Ogoni Killings: US S'Court Hears Suit against Shell

2012-02-27
THISDAY Newspaper- Chika Amanze-Nwachuku

The United States’ Supreme Court will tomorrow hear arguments on whether or not Shell Petroleum Development Company (SPDC) can be held liable for complicity in human rights abuses outside the country (US).

Specifically, the suit was filed by the widow of one of the nine Ogoni indigenes executed in 1995 for protesting Shell's operations in the area.

The case: Esther Kiobel vs the Royal Dutch Shell Petroleum Company was filed under the 1789 US law called the Alien Tort Statute and seeks to hold the oil company liable under the Alien Tort Statute.

The Alien Tort Statute, also called the Alien Tort Claims Act (ATCA)) is a section of the US code that reads: “The district courts shall have original jurisdiction of any civil action by an alien for a tort only, committed in violation of the law of nations or a treaty of the United States.”

This statute is notable for allowing the country’s courts to hear human rights cases brought by foreign citizens for conduct committed outside the US.

Similar cases filed by relatives of the slain Ogoni leader, Ken Saro-Wiwa, resulted in a 2009 $15.5 million settlement by Shell for the plaintiffs and Ogoni people.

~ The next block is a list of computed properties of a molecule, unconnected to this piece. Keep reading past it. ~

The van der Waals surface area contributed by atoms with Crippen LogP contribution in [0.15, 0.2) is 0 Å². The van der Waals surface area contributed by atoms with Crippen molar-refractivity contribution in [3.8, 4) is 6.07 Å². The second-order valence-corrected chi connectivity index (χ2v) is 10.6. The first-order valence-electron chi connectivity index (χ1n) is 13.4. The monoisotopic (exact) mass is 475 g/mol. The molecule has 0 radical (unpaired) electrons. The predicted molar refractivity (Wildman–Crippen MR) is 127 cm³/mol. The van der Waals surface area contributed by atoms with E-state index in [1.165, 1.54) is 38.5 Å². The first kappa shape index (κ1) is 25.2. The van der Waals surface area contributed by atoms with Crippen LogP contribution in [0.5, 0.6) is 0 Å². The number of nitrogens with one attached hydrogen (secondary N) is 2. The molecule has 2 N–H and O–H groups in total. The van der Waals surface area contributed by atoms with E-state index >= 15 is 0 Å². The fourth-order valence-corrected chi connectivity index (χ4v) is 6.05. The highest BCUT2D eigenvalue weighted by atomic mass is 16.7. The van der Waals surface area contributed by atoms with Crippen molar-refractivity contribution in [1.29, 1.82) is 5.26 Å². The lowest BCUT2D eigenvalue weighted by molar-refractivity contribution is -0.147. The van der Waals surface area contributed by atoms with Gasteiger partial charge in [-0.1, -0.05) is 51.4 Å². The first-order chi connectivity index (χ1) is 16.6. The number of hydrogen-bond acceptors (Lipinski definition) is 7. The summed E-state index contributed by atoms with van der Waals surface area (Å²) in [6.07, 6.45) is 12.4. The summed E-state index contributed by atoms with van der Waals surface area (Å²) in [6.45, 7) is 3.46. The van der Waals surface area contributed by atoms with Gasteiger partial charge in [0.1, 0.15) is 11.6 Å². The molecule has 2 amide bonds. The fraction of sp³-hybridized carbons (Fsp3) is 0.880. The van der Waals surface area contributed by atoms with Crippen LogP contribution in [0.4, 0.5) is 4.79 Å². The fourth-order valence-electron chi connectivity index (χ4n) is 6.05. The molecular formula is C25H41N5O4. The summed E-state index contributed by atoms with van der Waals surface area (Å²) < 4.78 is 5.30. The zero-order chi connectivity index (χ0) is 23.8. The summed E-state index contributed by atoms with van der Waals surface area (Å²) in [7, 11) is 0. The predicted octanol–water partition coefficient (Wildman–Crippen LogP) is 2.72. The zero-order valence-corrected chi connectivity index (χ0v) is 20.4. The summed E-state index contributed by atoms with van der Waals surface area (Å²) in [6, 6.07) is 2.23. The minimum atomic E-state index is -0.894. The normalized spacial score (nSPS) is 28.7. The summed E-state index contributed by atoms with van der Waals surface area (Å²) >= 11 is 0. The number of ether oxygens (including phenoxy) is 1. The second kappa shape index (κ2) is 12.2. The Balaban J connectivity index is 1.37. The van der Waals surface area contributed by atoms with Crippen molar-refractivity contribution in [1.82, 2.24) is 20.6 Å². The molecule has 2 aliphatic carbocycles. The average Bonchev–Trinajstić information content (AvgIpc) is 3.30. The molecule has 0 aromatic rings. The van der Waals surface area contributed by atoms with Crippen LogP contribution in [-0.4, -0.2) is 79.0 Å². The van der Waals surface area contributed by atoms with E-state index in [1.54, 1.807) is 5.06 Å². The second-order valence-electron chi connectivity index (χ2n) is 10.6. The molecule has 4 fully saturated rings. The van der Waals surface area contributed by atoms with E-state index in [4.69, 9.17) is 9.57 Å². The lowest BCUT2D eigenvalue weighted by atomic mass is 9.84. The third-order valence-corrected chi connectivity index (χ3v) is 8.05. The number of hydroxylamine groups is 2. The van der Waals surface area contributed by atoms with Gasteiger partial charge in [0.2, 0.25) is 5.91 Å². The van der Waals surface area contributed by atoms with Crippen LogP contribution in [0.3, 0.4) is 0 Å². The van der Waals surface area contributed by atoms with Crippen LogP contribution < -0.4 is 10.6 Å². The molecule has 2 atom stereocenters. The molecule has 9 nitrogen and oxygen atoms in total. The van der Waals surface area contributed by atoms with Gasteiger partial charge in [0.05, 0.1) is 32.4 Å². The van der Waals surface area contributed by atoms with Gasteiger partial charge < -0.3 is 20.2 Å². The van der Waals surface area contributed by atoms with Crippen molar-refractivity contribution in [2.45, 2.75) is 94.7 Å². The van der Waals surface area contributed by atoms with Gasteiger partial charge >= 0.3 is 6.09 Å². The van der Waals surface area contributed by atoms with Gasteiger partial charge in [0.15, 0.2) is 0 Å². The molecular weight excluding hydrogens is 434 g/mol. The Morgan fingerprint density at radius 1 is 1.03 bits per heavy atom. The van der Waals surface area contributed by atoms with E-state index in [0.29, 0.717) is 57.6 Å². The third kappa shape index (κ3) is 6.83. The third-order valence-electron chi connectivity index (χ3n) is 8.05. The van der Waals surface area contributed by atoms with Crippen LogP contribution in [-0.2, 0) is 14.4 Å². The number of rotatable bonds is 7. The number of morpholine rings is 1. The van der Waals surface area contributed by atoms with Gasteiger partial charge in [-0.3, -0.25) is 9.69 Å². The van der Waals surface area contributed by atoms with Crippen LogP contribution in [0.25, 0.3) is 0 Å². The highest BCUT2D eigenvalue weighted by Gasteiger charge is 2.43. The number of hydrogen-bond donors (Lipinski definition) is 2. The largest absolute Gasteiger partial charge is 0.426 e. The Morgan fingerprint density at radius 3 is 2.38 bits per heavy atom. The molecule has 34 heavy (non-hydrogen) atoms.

The settlement was reached after 13 years of legal wrangling just before the scheduled start of a jury trial in a New York Federal Court.

The US Times reported yesterday that the 1789 Statute remained almost completely unused until the 1980s, but since then, it has come up more and more.

The Alien Tort Statute, the newspaper added, allows courts to hear cases brought up by foreigners for violations of international laws and US treaties.

“The issue before the court is whether a corporation is basically immune for human rights abuses and we think the most significant principle is that corporations that are doing business in the United States are bound by US law and US law includes the prohibition of human rights violations. Sο when a corporation is complicit in those violations, it can be held liable under the Alien Tort Statute,” the newspaper quoted the plaintiffs’ lawyer, Jennifer Green, a Professor of Law from the University of Minnesota, to have said.

Shell officials vigorously denied any involvement in the killings or in any human rights abuses, but said they acknowledged the plaintiffs and others had suffered, added the report.

The US apex court had in October last year noted that it would use the dispute filed under the 1789 US law to decide whether companies can be held liable in the US courts for human rights violations abroad.

The Alien Tort had been increasingly used in recent years to sue corporations for alleged abuses abroad. The Supreme Court said it expects a decision on the case by June.

The lawsuit had been dismissed by a US appeals court in New York on grounds that corporations cannot be held liable in the US for violations of international human rights law.

However, the plaintiff’s attorneys appealed to the Supreme Court, arguing that review was necessary because appeal courts around the nation had issued conflicting rulings on the issue of corporate liability under the more than 200-year-old law.

 

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